TOKYO — Japan's main stock index dived more than 5 percent Friday, leading other Asian markets lower, after a sell-off in banking shares roiled investors in Europe and the U.S.
Tokyo's Nikkei 225 lost 5.3 percent to 14,886.75 and Hong Kong's Hang Seng fell 0.8 percent to 18,395.69. South Korea's Kospi gave up 1.1 percent to 1,841.07 and Australia's S&P/ASX 200 fell 1 percent to 4,772.20. Shares in New Zealand, Taiwan and Thailand fell while Singapore and Indonesia rose. Markets in China and Taiwan are closed until Monday for Lunar New Year holidays.
Global stocks have been in a slump since the beginning of the year when China's market, which had been propped up by government buying, plunged dramatically. Concerns about China, however, are now just one of several factors driving the fall in stocks.
Investors recognize that prices rose too high during several years of artificial support from the ultra-easy monetary policies of central banks that were trying to foster economic recovery following the 2009 global recession. A crunch moment has arrived as global economic growth wanes again and the Federal Reserve signals it is still committed to raising U.S. interest rates from record lows.
The latest turmoil has centered on the stocks of banks, whose profits are threatened by slowing growth and the slump in oil prices.
"The sell down of global banking stocks continued overnight, slashing share prices in Europe and trampling US indices before a late session comeback," said Michael McCarthy, chief strategist at CMC Markets in Sydney. "While none of the fears that have rattled markets are yet realized, the relentless focus on possible risks will likely see another soggy Asia Pacific trading session," he said in a market commentary.
Fed Chair Janet Yellen voiced confidence in the U.S. economy in testimony to Congress on Thursday, but acknowledged risks, saying it was too early to tell whether they are severe enough to alter the central bank's interest rate policies.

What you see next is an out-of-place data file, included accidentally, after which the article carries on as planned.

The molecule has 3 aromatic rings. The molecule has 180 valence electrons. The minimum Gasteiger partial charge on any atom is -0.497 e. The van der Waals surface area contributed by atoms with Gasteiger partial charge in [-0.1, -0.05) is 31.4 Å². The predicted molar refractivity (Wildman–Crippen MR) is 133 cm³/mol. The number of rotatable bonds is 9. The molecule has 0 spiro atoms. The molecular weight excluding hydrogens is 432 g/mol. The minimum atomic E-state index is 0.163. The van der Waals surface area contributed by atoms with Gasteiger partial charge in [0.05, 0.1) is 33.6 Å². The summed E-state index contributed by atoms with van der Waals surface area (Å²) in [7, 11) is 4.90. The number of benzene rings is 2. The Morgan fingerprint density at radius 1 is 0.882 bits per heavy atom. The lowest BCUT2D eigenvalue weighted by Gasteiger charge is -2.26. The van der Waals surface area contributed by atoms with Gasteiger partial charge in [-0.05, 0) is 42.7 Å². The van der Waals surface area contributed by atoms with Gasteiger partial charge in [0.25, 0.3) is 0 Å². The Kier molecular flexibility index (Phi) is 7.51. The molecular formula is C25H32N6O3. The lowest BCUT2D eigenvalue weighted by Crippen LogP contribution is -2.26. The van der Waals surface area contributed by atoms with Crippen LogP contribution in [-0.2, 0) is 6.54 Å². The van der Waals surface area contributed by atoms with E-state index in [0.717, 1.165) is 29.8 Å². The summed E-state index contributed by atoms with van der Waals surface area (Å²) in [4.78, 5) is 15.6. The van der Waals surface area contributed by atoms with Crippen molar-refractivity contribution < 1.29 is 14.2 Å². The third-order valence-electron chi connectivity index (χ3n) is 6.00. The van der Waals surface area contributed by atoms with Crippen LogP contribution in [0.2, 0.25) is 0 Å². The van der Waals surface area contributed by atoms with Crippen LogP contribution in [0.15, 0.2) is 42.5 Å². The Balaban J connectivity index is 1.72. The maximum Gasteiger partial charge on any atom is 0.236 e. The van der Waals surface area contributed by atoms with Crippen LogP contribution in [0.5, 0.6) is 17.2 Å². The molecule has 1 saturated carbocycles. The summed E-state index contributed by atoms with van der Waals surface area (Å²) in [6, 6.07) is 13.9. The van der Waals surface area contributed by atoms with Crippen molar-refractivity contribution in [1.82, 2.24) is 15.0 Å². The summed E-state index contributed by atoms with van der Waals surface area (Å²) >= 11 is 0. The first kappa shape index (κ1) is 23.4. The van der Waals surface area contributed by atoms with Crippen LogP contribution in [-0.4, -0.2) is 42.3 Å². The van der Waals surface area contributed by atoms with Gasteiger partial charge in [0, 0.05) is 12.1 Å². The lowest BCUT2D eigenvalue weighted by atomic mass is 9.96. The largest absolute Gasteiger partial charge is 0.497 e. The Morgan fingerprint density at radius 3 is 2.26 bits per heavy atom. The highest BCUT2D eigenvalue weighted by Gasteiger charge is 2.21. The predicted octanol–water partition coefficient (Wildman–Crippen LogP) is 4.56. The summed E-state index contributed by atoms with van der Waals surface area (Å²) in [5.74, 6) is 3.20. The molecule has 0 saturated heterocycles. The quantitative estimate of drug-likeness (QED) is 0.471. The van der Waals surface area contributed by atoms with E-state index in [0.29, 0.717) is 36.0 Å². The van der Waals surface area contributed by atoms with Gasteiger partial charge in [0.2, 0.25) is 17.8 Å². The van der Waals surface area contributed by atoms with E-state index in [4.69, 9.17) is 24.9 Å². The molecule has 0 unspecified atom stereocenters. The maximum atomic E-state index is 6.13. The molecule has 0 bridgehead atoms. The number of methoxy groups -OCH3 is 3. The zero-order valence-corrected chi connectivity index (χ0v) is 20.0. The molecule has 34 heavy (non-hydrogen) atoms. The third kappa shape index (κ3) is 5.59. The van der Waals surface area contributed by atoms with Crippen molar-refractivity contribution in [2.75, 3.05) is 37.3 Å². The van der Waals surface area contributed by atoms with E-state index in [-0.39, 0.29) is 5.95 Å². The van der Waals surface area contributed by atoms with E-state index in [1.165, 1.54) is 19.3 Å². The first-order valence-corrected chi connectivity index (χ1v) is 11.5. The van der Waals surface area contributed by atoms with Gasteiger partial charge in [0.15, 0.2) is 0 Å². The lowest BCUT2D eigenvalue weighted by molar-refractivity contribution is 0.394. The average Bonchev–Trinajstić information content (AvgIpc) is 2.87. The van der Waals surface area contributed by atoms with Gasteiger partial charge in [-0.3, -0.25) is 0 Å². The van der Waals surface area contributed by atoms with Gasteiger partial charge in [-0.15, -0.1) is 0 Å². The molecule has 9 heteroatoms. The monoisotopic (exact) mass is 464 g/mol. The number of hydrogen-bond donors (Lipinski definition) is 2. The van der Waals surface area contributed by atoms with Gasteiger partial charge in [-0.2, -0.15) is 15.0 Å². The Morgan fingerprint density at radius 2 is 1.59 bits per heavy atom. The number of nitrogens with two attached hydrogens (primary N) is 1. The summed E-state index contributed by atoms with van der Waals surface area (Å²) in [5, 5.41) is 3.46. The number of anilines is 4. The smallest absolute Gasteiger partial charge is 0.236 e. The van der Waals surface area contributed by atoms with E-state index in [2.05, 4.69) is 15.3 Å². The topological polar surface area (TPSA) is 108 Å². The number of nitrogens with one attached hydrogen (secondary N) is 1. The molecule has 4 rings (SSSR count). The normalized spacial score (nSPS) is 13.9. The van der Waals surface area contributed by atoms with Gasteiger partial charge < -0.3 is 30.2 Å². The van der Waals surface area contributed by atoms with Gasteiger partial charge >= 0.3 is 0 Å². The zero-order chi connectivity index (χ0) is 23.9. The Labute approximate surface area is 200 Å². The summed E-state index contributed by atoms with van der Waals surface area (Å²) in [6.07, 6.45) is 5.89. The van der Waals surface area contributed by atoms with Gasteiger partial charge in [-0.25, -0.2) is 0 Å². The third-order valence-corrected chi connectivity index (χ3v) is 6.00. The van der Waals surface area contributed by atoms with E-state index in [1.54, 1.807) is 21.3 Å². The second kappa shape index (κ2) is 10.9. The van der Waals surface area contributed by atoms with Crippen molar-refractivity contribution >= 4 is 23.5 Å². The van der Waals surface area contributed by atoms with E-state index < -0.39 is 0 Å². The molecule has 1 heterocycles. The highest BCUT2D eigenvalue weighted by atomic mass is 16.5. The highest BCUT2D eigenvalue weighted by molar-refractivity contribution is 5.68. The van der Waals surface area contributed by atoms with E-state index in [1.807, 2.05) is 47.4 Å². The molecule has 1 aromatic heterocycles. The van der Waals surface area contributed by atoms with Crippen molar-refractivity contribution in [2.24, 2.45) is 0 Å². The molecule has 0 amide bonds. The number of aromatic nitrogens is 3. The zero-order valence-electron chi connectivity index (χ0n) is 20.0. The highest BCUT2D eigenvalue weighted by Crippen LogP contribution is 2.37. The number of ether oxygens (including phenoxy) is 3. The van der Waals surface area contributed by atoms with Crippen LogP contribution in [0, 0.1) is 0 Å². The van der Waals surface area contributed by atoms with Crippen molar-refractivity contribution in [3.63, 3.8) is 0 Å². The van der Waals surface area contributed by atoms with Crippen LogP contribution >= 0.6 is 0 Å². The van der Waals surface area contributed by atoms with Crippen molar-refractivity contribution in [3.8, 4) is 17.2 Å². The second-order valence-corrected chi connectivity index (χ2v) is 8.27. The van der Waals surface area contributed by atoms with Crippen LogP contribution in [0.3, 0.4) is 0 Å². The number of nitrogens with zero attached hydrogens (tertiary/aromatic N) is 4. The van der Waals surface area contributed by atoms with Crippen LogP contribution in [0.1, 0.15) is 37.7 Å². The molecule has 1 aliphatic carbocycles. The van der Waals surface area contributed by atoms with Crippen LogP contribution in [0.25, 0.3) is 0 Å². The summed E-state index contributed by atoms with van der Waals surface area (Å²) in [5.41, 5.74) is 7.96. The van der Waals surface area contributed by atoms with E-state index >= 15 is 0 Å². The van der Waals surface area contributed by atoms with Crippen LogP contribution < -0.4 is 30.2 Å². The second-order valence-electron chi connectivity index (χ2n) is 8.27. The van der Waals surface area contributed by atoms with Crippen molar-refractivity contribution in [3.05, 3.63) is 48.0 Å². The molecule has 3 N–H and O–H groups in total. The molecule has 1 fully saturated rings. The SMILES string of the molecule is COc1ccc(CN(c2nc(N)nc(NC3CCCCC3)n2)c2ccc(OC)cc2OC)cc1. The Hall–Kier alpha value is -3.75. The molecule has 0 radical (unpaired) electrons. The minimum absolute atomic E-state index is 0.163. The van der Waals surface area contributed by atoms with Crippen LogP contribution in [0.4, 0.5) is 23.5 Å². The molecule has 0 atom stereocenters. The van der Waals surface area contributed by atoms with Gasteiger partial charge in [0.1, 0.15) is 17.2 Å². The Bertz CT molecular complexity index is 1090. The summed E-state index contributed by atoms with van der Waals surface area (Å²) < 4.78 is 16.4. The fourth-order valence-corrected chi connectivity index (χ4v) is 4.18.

That failed to reassure investors hoping the Fed would signal that rate hikes are off the table for this year, with financial companies taking the biggest hit.
U.S. shares recovered somewhat from sharp losses on Thursday, but the Dow Jones industrial average still closed down 254.56 points, or 1.6 percent, to 15,660.18. The Standard & Poor's 500 lost 22.78 points, or 1.2 percent, to 1,829.08 and the Nasdaq composite fell 16.76 points, or 0.4 percent, to 4,266.84.
Benchmark U.S. crude was up $1.23 to $27.44 a barrel in electronic trading on the New York Mercantile Exchange. The contract tumbled to $26.21 in New York on Thursday, its lowest level since May 2003, as investors fled to the traditional havens of bonds and precious metals. Gold jumped 4.5 percent.
Brent crude, a benchmark for international oils, gained $1.25 to $31.31 a barrel in London. It dropped 78 cents, or 2.5 percent, to $30.06 on Thursday.
In currency trading, the dollar edged lower to 112.24 yen from 112.29 the previous day. The euro fell to $1.1309 from $1.1315.
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